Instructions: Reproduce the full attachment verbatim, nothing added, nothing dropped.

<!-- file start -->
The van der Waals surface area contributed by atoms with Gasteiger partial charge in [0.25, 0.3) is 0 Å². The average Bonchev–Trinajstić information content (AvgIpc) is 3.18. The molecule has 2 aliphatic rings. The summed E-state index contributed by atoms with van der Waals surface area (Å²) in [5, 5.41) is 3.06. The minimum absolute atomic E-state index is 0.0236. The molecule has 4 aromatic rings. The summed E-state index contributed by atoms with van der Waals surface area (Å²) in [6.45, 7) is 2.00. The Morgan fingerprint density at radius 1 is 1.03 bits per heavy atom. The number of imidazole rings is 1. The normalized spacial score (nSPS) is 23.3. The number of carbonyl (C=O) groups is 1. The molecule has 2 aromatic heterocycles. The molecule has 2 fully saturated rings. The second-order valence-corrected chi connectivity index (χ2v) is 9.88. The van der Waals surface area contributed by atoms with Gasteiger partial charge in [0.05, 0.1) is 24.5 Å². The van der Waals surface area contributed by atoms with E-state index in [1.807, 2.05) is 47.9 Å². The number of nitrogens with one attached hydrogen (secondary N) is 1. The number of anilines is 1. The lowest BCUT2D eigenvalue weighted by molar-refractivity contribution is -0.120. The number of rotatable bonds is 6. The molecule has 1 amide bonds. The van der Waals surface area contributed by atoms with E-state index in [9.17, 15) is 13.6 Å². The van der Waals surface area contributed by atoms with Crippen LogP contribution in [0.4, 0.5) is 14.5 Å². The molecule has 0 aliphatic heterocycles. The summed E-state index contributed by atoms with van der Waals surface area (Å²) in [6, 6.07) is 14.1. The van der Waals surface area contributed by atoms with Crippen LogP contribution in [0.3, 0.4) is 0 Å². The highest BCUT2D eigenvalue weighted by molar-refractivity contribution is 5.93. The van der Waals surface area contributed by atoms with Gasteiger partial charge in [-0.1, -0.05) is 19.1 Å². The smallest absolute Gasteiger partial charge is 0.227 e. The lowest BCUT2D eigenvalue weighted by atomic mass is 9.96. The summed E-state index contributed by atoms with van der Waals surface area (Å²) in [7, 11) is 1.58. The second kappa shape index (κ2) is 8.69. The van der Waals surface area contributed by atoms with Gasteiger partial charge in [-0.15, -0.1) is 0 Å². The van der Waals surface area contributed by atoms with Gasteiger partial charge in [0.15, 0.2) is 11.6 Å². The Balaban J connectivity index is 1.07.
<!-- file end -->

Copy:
The van der Waals surface area contributed by atoms with Gasteiger partial charge in [0.25, 0.3) is 0 Å². The average Bonchev–Trinajstić information content (AvgIpc) is 3.18. The molecule has 2 aliphatic rings. The summed E-state index contributed by atoms with van der Waals surface area (Å²) in [5, 5.41) is 3.06. The minimum absolute atomic E-state index is 0.0236. The molecule has 4 aromatic rings. The summed E-state index contributed by atoms with van der Waals surface area (Å²) in [6.45, 7) is 2.00. The Morgan fingerprint density at radius 1 is 1.03 bits per heavy atom. The number of imidazole rings is 1. The normalized spacial score (nSPS) is 23.3. The number of carbonyl (C=O) groups is 1. The molecule has 2 aromatic heterocycles. The molecule has 2 fully saturated rings. The second-order valence-corrected chi connectivity index (χ2v) is 9.88. The van der Waals surface area contributed by atoms with Gasteiger partial charge in [0.05, 0.1) is 24.5 Å². The van der Waals surface area contributed by atoms with E-state index in [1.807, 2.05) is 47.9 Å². The number of nitrogens with one attached hydrogen (secondary N) is 1. The number of anilines is 1. The lowest BCUT2D eigenvalue weighted by molar-refractivity contribution is -0.120. The number of rotatable bonds is 6. The molecule has 1 amide bonds. The van der Waals surface area contributed by atoms with E-state index in [9.17, 15) is 13.6 Å². The van der Waals surface area contributed by atoms with Crippen LogP contribution in [0.4, 0.5) is 14.5 Å². The molecule has 0 aliphatic heterocycles. The summed E-state index contributed by atoms with van der Waals surface area (Å²) in [6, 6.07) is 14.1. The van der Waals surface area contributed by atoms with Crippen LogP contribution in [0.3, 0.4) is 0 Å². The highest BCUT2D eigenvalue weighted by molar-refractivity contribution is 5.93. The van der Waals surface area contributed by atoms with Gasteiger partial charge in [-0.1, -0.05) is 19.1 Å². The smallest absolute Gasteiger partial charge is 0.227 e. The lowest BCUT2D eigenvalue weighted by atomic mass is 9.96. The summed E-state index contributed by atoms with van der Waals surface area (Å²) in [7, 11) is 1.58. The second kappa shape index (κ2) is 8.69. The van der Waals surface area contributed by atoms with Gasteiger partial charge in [-0.15, -0.1) is 0 Å². The van der Waals surface area contributed by atoms with Gasteiger partial charge in [0.15, 0.2) is 11.6 Å². The Balaban J connectivity index is 1.07.